“These statistics are consistent with other studies which have shown a correlation between spouse employment and retention of the service member,” the report said. “In other words, military life is less attractive to spouses and potential spouses when they feel it is necessary to make significant career sacrifices.”
Roth-Douquet said that for many families, not having a dual income means not being able to achieve the American dream. It was important that they be recognized as “American citizens with the same rights and desires as other Americans to have healthy, thriving families,” she said.
The report also found that less than 50 percent of service members and their families said they would recommend military service to their children — 43 percent of active duty respondents and 45 percent of family respondents. Just 19 percent said they would recommend service to a young person close to them if changes in benefits continue.
Embedded in these findings were also solutions. Helping military families get child care and spouses get work despite frequent moves and high deployment rates would help, Roth-Douquet said.
“For the most part, military spouses are not visible and there are not enough programs to make them work-ready,” she said. “We think one real way forward is for the people planning readiness in the Department of Defense to take on family readiness not as a nice-to-have, but as a need-to-have, to really look at it as a component planning item.”
Another key recommendation: that the military aggressively seek public-private partnerships so families who move are immediately connected with community services that can help them settle in and resolve problems.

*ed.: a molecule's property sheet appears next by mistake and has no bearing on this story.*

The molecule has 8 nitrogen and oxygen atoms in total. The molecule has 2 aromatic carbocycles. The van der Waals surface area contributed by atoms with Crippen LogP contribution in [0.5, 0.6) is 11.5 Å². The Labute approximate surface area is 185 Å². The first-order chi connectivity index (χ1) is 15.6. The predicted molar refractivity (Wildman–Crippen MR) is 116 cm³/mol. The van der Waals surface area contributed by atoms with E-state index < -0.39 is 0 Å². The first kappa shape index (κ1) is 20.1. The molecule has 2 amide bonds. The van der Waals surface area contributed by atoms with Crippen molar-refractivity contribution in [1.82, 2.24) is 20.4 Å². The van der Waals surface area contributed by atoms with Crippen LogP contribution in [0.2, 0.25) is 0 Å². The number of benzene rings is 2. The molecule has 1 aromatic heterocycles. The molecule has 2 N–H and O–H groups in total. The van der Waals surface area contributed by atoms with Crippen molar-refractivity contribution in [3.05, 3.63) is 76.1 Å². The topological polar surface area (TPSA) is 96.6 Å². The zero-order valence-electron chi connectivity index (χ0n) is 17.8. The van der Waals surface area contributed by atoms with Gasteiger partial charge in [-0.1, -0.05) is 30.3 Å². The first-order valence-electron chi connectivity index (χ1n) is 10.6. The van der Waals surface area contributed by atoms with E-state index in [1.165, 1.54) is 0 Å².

“We need the engagement from the local installations … to help reduce the amount of time people are isolated and unconnected,” she said.
Roth-Douquet said the Blue Star Families survey has been used over the years by Congress, the White House, the Secretary of Defense, nonprofits and other organizations.
The survey also found that millennials had joined for different reasons than older service members and veterans. Among respondents over 35, 63 percent said wanting to serve was their main incentive. For those under 35, 56 percent identified education benefits as the biggest lure, followed closely by desire to serve at 54 percent. Other top motivators: defending one’s country, retirement benefits and adventure or travel, the report said.
Other findings from the report:
79 percent of military families do not believe compensation is keeping up with civilian compensation, and 76 percent say it’s not keeping up with inflation.
78 percent have transferred or plan to transfer their Post-9/11 GI Bill education benefits to a spouse or child.
The stigma in seeking mental health treatment persists, with 41 percent of active duty respondents saying they were uncomfortable seeking care and 40 percent fearing it would harm their career.
Service members perceive little support or understanding from civilians regarding the sacrifices they make, the challenges they and their families face, and the difficulties of transitioning out of the military.
54 percent of active duty respondents support opening all occupational specialties to women.
Military members show a high degree of civic engagement with 73 percent volunteering last year.
© 2016 the Stars and Stripes. Distributed by Tribune Content Agency, LLC.